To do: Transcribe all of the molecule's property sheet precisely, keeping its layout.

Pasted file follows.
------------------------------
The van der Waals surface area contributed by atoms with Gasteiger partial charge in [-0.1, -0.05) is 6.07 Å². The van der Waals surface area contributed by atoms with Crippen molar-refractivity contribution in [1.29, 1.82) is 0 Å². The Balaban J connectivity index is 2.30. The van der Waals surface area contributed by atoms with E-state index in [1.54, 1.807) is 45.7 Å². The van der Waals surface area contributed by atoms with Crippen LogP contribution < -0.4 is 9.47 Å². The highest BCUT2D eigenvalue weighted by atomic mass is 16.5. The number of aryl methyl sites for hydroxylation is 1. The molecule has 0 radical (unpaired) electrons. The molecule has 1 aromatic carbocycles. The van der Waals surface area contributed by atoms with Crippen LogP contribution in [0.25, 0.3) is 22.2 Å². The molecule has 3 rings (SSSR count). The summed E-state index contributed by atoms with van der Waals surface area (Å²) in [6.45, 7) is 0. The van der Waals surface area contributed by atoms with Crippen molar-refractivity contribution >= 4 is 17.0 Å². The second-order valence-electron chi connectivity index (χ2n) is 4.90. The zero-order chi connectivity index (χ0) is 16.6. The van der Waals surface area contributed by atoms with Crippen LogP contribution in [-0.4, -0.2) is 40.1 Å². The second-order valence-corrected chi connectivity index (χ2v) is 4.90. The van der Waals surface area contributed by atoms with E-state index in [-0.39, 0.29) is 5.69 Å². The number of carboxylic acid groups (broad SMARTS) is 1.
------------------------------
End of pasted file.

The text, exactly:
The van der Waals surface area contributed by atoms with Gasteiger partial charge in [-0.1, -0.05) is 6.07 Å². The van der Waals surface area contributed by atoms with Crippen molar-refractivity contribution in [1.29, 1.82) is 0 Å². The Balaban J connectivity index is 2.30. The van der Waals surface area contributed by atoms with E-state index in [1.54, 1.807) is 45.7 Å². The van der Waals surface area contributed by atoms with Crippen LogP contribution < -0.4 is 9.47 Å². The highest BCUT2D eigenvalue weighted by atomic mass is 16.5. The number of aryl methyl sites for hydroxylation is 1. The molecule has 0 radical (unpaired) electrons. The molecule has 1 aromatic carbocycles. The van der Waals surface area contributed by atoms with Crippen LogP contribution in [0.25, 0.3) is 22.2 Å². The molecule has 3 rings (SSSR count). The summed E-state index contributed by atoms with van der Waals surface area (Å²) in [6.45, 7) is 0. The van der Waals surface area contributed by atoms with Crippen molar-refractivity contribution >= 4 is 17.0 Å². The second-order valence-electron chi connectivity index (χ2n) is 4.90. The zero-order chi connectivity index (χ0) is 16.6. The van der Waals surface area contributed by atoms with Crippen LogP contribution in [-0.4, -0.2) is 40.1 Å². The second-order valence-corrected chi connectivity index (χ2v) is 4.90. The van der Waals surface area contributed by atoms with E-state index in [-0.39, 0.29) is 5.69 Å². The number of carboxylic acid groups (broad SMARTS) is 1.